With its associated systemic risks to the international financial system, SIFI/TBTF is often presented as an outlier, an unintended consequence of Financial Services Modernization Act of 1999, and the rise of globalization in general.

In fact, major financial institutions, Congress, and the Federal Reserve have been aware of the implications of TBTF since 1984. Far from being unwitting participants on the creation of systemically important financial conglomerates, banks actively sought TBTF status. In fact, they routinely paid billions of dollars above fair market value for acquisitions in order to achieve it.

Working Paper No. 11-37

In Working Paper No. 11-37 published by the Federal Reserve Bank of Philadelphia entitled, "How Much Did Banks Pay To Become Too-Big-To-Fail And To Become Systemically Important?" Elijah Brewer III of DePaul University and Julapa Jagtiani of the Federal Reserve Bank of Philadelphia chronicle in exhaustive detail how the major financial organizations -

were willing to pay an added premium for mergers that would put them over the asset sizes that are commonly viewed as the thresholds for being TBTF. We estimate at least $15 billion in added premiums for the eight merger deals that brought the organizations to over $100 billion in assets.

Let's shine a light on what no one but the Federal Reserve seems to know.

The Working Paper's assumptions are remarkably minimal. Quote:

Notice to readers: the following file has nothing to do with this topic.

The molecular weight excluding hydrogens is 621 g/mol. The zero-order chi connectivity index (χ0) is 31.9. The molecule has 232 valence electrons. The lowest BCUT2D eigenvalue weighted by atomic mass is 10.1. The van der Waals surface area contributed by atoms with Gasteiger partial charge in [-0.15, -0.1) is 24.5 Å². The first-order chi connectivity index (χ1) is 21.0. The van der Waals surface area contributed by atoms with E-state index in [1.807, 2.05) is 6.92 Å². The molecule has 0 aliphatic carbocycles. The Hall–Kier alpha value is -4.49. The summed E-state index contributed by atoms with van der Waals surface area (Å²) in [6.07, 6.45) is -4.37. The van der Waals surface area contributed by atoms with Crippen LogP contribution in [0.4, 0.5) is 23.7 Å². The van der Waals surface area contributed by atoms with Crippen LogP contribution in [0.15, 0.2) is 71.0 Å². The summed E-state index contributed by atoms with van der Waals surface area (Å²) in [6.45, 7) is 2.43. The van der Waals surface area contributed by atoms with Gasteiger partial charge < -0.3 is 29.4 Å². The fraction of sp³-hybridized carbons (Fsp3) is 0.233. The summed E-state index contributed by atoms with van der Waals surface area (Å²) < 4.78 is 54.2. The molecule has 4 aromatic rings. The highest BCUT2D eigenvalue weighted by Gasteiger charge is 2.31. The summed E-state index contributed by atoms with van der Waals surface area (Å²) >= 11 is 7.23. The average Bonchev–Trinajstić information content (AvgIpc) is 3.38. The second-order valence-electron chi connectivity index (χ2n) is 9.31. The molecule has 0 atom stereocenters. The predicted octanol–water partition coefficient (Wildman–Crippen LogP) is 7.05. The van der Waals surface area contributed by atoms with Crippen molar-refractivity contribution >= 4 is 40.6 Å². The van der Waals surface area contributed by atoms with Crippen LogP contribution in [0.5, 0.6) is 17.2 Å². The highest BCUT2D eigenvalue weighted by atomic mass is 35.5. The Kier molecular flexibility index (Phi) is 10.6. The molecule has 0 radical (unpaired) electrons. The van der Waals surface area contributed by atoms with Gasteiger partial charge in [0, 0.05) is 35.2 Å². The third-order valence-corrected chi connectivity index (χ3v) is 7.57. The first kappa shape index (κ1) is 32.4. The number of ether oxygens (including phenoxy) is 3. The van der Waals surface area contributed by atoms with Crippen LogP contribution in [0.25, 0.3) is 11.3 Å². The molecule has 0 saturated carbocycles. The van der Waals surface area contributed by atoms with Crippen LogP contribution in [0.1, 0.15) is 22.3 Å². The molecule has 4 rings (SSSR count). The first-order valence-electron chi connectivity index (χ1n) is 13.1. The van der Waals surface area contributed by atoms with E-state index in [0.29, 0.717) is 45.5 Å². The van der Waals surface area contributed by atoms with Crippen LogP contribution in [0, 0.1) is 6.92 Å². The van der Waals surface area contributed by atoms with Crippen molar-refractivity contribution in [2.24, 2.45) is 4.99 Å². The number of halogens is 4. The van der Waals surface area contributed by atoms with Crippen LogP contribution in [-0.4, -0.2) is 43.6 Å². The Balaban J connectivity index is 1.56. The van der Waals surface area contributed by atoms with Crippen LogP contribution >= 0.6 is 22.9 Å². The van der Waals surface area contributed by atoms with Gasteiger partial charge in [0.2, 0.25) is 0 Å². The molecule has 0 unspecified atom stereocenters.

If there is a significant value in achieving TBTF size, to capture expanded safety net access, banking organizations should be willing to pay more for those acquisitions that would enable them to reach such a size. (Working Paper 11-37, pg. 4)

If TBTF can be tacitly underwritten by the full Faith and Credit of the U.S. government (read: taxpayer bailout) it makes sense that said status is worth paying extra for. It's simply a question of size.

We find that the combined portfolio returns are significantly positive, suggesting that the market perceived the combination to be value enhancing. [emphasis mine] Moreover, after controlling for risk factors and economic environments, we find that the combined cumulative abnormal returns to the target and the acquiring banks increase significantly for those mergers that allow the merged firms to become TBTF.

Furthermore, our analysis of bond spreads before and after the mergers also indicates that the combined banking organizations face a lower funding cost after becoming TBTF through the merger." (Working Paper No. 11-37, pg. 5)

Fig. 2: TBTF Is Worth Paying For

The Birth of SIFI/TBTF

In 1984, the Comptroller of the Currency testified before the U.S. Congress on the bailout of Continental Illinois National Bank, implying that the banking agencies did not have the means to close any of the 11 largest multinational banks without the closure having a significant impact on the U.S. financial system.

Using an event study methodology, O'Hara and Shaw (1990) investigate the effects of the Comptroller of the Currency's 1984 announcement that some banking organizations were TBTF. They find that banking organizations deemed to be TBTF experienced a statistically significant positive average abnormal return of 1.3 percent on the day the Comptroller's announcement was made, with the highest returns going to the riskiest and very largest organizations.